Archive for the ‘android’ Category

Download Trek.apk

More fun with Google’s Android App Inventor. This one is a Star Trek Communicator. Use the “open communicator” move to “flip” open the cover, then speak your command. The lights do things, too, so press them to find out.

There’s only a couple of commands active in this. I’m demoing it at the Intuit Tech Forum and will add a new command there, plus I’ll probably play with it more and add commands. Fun!

If you haven’t already done so, you’ll need to install the free Google Text to Speech service. Click here to install it.

Download Trek.apk

Click here to download the TextyDriver application

If you haven’t already done so, you’ll need to install the free Google Text to Speech service. Click here to install it.

It’s inevitable. You’re driving down the road, and you get a text message. What to do, what to do. You can read it – that takes your eyes off the road briefly. But… what if you need to respond? Can you pick up groceries? Make a quick call? Stop and pick up the kids from the mall?

You can text back a response. Dangerous. Trying to type while driving is a pain. Maybe your text message app accepts voice and transcribes it? That’s a little better, but you still have to click on the text field, then find the tiny microphone icon, speak your message, then read it to see if it was correctly transcribed, then press the send button.

Of course, you’re about out of luck if there was a transcription error. You have to try and delete the message and start over.

You could call. But that means more button pressing, locating the contact, getting to the right phone number, pressing the call button.

Enter Texty Driver. Massachusetts, like many states, has outlawed texting while driving – and for good reason! As I wrote above, it’s distracting. So the Texty Driver app is voice command driven. You can setup 3 frequent texters and with one button press, activate the texting sequence.

First, it states the name of the contact you are about to text and tells you to speak your message. When you are finished, just stop talking. The Android operating system on equipped phones, such as my Motorola Droid, will connect to servers and transcribe the message. It’s very accurate and works well even in road-noise environments.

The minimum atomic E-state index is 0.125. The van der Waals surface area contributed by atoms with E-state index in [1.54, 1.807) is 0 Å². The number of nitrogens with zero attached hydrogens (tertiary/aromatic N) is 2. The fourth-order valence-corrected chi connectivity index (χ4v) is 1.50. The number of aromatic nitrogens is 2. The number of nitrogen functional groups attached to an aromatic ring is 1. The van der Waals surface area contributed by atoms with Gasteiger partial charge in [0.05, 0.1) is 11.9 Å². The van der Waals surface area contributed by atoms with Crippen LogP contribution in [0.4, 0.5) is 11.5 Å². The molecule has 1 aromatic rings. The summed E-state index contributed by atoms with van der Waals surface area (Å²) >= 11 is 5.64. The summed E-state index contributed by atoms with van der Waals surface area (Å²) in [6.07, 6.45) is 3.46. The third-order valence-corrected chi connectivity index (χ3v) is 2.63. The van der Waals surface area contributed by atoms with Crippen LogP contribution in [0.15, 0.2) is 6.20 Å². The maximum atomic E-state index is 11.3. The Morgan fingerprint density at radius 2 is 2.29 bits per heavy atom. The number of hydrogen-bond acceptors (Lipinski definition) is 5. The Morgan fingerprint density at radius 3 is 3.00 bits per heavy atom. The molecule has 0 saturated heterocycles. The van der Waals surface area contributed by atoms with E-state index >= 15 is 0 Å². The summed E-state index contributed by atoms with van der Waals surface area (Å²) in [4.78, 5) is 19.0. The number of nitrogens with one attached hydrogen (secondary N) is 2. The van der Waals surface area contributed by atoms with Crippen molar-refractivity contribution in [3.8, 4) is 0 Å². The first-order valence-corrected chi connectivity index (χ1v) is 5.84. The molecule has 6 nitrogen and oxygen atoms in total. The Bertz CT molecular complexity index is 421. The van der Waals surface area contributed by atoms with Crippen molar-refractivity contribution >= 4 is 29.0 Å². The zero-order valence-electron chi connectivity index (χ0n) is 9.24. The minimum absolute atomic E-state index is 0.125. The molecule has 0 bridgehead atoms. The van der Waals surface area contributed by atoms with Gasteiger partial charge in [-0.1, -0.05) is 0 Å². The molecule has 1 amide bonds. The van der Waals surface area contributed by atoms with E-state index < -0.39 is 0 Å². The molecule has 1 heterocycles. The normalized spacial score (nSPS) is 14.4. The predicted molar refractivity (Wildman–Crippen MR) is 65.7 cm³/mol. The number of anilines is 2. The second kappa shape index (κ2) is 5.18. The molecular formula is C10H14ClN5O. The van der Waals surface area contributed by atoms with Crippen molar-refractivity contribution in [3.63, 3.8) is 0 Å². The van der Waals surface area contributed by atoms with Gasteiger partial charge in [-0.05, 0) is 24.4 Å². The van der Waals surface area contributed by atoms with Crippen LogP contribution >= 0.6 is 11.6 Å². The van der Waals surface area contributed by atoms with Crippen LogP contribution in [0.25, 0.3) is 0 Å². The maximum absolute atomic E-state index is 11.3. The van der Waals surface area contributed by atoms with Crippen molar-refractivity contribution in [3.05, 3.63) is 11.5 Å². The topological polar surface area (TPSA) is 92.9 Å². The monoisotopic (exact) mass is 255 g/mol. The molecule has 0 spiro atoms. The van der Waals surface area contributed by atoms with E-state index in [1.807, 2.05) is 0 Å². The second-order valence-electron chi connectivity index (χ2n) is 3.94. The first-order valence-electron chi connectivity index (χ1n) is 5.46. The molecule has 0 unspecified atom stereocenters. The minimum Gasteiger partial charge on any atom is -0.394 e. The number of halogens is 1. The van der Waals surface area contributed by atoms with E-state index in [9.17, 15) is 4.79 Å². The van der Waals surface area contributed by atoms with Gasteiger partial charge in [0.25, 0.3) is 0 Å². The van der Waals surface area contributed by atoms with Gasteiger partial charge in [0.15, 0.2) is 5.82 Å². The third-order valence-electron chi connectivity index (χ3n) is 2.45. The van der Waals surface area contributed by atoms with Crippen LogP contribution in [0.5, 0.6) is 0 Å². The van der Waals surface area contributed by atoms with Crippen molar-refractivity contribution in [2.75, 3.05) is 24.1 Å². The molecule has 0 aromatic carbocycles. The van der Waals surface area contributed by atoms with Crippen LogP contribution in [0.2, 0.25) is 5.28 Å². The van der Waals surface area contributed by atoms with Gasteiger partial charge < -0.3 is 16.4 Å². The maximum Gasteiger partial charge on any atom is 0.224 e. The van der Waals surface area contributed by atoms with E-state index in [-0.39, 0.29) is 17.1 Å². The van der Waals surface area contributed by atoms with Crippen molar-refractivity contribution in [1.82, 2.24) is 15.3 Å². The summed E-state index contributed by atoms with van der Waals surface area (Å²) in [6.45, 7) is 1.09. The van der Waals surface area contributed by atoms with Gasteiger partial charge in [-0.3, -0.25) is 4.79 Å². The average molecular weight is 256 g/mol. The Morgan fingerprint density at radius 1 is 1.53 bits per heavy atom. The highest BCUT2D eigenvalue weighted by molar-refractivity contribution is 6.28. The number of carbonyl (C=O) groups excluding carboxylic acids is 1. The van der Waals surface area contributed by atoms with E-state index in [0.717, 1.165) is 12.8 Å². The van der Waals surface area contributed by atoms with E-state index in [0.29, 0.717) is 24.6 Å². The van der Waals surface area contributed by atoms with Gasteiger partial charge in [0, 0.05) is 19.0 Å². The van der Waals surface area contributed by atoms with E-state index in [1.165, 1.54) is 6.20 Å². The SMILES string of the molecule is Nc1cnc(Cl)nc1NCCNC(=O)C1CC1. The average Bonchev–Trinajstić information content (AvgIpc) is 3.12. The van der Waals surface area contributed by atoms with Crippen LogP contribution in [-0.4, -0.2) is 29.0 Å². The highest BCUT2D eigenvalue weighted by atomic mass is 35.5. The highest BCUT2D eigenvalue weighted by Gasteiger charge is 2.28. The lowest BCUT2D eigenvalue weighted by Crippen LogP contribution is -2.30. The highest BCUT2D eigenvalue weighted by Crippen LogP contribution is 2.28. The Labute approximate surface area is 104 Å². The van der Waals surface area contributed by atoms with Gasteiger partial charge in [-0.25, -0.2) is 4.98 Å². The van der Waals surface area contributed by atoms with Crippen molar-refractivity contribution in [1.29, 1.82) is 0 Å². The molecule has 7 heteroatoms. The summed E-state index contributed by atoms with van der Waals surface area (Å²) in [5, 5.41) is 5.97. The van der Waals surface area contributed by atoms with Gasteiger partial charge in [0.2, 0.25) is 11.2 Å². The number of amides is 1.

Second, your transcribed message is read back to you. That lets you confirm the accuracy of transcription without looking away from the road. You can respond with “Yes”, “No” or “Cancel”. Yes sends the message, with a voice confirmation. No starts the transcription over, letting you speak your message again. Cancel stops the process.

If the app is kept running, there is an option that lets it speak received messages back to you. If one of the selected contacts responds, the app will convert the message to voice and speak it. However, App Inventor doesn’t currently allow applications to run as background processes, so it won’t speak if something else is running, or if the phone is locked.

Click here to download the TextyDriver application

I’ve been using the App Inventor for Android for a while now. I managed to get in on the private beta, partially on my credentials as an MIT Scratch educator. I’ve taught 3 Scratch classes to kids from elementary to high school. I also follow the App Inventor Google group and came across a few people needing a URL Encoder.

I’d already written a simple URL encoder while testing out a mapping application. It uses the Google Maps staticmap API function to retrieve a map with markers. The markers are created by passing in an address, and although many browsers will accept spaces in URLs, the Image component in App Inventor won’t: you must encode a space either with a plus + character or with the hexadecimal encoding %20.

The newline character “\n” is also encoded, but the routine to test for it is separate from the others as App Inventor doesn’t find the correct location of various characters when you include it.

Here are the blocks for the character codes and their translations, plus some misc variables used in the encode routine. The “chars” block contains $&+,/:;=?@ “<>#%{}|\^~[]‘ and the codes block contains 24262B2C2F3A3B3D3F4020223C3E23257B7D7C5C5E7E5B5D60.

Now the URLEncode routine itself is fairly simple. It loops through each character in the provided text and searches for it in the chars and ctrl strings. If it finds it, it calculates the offset position for the code and adds that to the URL. If it doesn’t find it, then it just adds the character from the provided text. The offset position for each character is ((pos-1)*2)+1.